2015 WOMEN’S NCAA CHAMPIONSHIPS
- NCAA record: 2:04.06 — Emma Reaney (Notre Dame) — 3/22/2014
- American record: 2:04.06 — Emma Reaney (Notre Dame) — 3/22/2014
- U.S. Open record: 2:04.06 — Emma Reaney (Notre Dame) — 3/22/2014
- 2014 NCAA Champion: Emma Reaney, Notre Dame (2:04.06)
GREENSBORO, N.C. – With American record holder (and last year’s champion) Emma Reaney seeded in fourth place by over two seconds, this year’s 200 yard breaststroke could go to anyone.
With NCAAs kicking off this week, these swimmers are gearing up for a hopefully-quick 200 breast.
Kierra Smith – a junior from Minnesota – went into the 2-breast in 2014 seeded with a mid 2:06 then added a second in prelims to earn her the seventh seed going into finals. In finals, Smith ducked back under 2:07 to take sixth place. This year, however, Smith goes into the event seeded first – well over a second ahead of second seed Laura Simon (UVA) – with a time of 2:05.12.
Simon didn’t even make it into the A final last year, but shaved off some time from prelims to give her a third place B final finish – and 11th place overall. Molly Hannis – a Tennessee junior – finished right behind Simon last year in the B final and is seeded to do the same.
Stanford senior Katie Olsen currently sits in 16th place with over four seconds to first. Olsen, however, dropped almost two seconds in the 200 breast A final last year – tying Breeja Larson (Texas A&M ’14) for second place.
The Olympian Larson is gone, but Texas A&M still has a trio of big-time breaststrokers who could make impacts here. Ashley MacGregor leads the way – she was 5th last season and comes in seeded 12th with likely more to drop. She’s followed by one of the team’s top freshmen, Bethany Galat, who went a lifetime-best 2:09.02 at the mid-season Art Adamson Invite and sits 13th. Then there’s Sycerika McMahon, a Northern Ireland import, who was 15th last year.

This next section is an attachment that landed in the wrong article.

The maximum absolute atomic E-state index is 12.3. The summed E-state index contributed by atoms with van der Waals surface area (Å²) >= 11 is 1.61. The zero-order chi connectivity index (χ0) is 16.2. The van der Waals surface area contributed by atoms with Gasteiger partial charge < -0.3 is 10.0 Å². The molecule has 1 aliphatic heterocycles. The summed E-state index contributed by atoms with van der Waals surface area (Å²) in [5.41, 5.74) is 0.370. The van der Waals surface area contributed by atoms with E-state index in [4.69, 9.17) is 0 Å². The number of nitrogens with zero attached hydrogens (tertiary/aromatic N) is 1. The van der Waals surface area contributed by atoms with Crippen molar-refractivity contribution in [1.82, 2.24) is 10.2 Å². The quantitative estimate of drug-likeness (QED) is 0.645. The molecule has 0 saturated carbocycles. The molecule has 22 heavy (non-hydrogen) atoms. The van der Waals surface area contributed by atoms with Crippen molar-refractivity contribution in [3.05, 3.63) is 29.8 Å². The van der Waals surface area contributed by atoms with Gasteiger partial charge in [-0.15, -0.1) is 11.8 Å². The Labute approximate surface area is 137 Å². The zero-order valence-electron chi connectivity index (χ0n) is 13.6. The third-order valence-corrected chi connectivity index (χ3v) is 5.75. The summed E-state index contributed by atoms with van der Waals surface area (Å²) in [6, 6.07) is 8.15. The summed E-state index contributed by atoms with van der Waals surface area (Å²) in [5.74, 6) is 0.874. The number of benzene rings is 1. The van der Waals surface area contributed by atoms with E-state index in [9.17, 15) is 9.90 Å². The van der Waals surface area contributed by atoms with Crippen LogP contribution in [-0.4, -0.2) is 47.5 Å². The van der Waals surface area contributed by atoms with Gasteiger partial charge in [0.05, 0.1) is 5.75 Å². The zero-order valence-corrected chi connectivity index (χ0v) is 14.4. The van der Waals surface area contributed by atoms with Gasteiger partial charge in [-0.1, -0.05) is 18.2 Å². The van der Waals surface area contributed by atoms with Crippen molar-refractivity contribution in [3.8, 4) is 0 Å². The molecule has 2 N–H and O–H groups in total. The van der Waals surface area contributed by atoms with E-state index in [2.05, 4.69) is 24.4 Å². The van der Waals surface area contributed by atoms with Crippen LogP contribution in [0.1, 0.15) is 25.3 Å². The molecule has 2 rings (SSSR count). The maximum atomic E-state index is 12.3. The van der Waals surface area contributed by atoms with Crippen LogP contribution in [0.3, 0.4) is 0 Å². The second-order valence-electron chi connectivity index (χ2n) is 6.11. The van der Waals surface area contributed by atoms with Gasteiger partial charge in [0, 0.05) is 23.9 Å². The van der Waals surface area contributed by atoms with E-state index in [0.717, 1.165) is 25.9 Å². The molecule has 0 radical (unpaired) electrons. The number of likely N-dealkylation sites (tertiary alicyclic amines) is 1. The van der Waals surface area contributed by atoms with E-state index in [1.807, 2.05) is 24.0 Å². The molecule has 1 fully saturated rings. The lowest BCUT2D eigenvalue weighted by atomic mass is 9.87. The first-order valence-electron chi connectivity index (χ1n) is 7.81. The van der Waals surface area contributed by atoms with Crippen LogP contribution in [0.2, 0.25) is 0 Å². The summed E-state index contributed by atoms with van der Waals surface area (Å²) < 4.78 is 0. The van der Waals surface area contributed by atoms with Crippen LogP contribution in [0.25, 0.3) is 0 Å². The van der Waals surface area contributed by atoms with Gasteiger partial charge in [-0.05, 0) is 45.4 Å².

Other returning B finalists looking to move up into the A slot this year: Utah’s Stina Colleou, Virginia Tech’s Weronika Paluszek, Arizona’s Emma Schoettmer and USC’s Andrea Kropp.
Kaylin Burchell – a senior from the University of Alabama – sits in fifth place in the 2-breast seeds this year, even though she finished 42nd last year. Burchell has dropped over four seconds from 2014-2015 and with another big drop, she could very well challenge the front-runners here.
Although she hasn’t had quite as big of a drop as Burchell, Andee Cottrell, a sophomore from Louisville, finished 24th last year with a 2:10 and comes back this year seeded sixth with a 2:08.
In the team points battle, Georgia and Cal both struggle some with the sprint breaststrokes, but Georgia should have the upper hand here thanks to junior Annie Zhu, who comes in seeded 11th and is a returning A-finalist.
Texas Longhorn Gretchen Jaques also comes in with a top-10 seed, sitting 9th, but just half a second out of the top 5.
Also worth keeping an eye on: Nevada’s Yawen Li was the Mountain West Swimmer of the Year after a breakout conference championship meet, and could be one of the top-finishing mid-major swimmers of the entire meet.
Top 8 Picks:
|1||Emma Reaney||Notre Dame||2:07.69||2:04.06|
|6||Ashley McGregor||Texas A&M||2:08.89||2:06.53|
Dark Horse: Emma Schoettmer, Arizona. Schoettmer was 12th last year in what was a breakout season for the Wildcat. With new Arizona coach Rick DeMont moving away from the team’s old tendency to fully rest for a mid-season invite, we’re betting the Wildcats as a whole will have a little more room to drop at NCAAs than they normally do. Schoettmer will need it, as she’s the 28th seed, but her lifetime-best would put her 6th right now, and another breakout drop like last year could vault her into the top few finishers.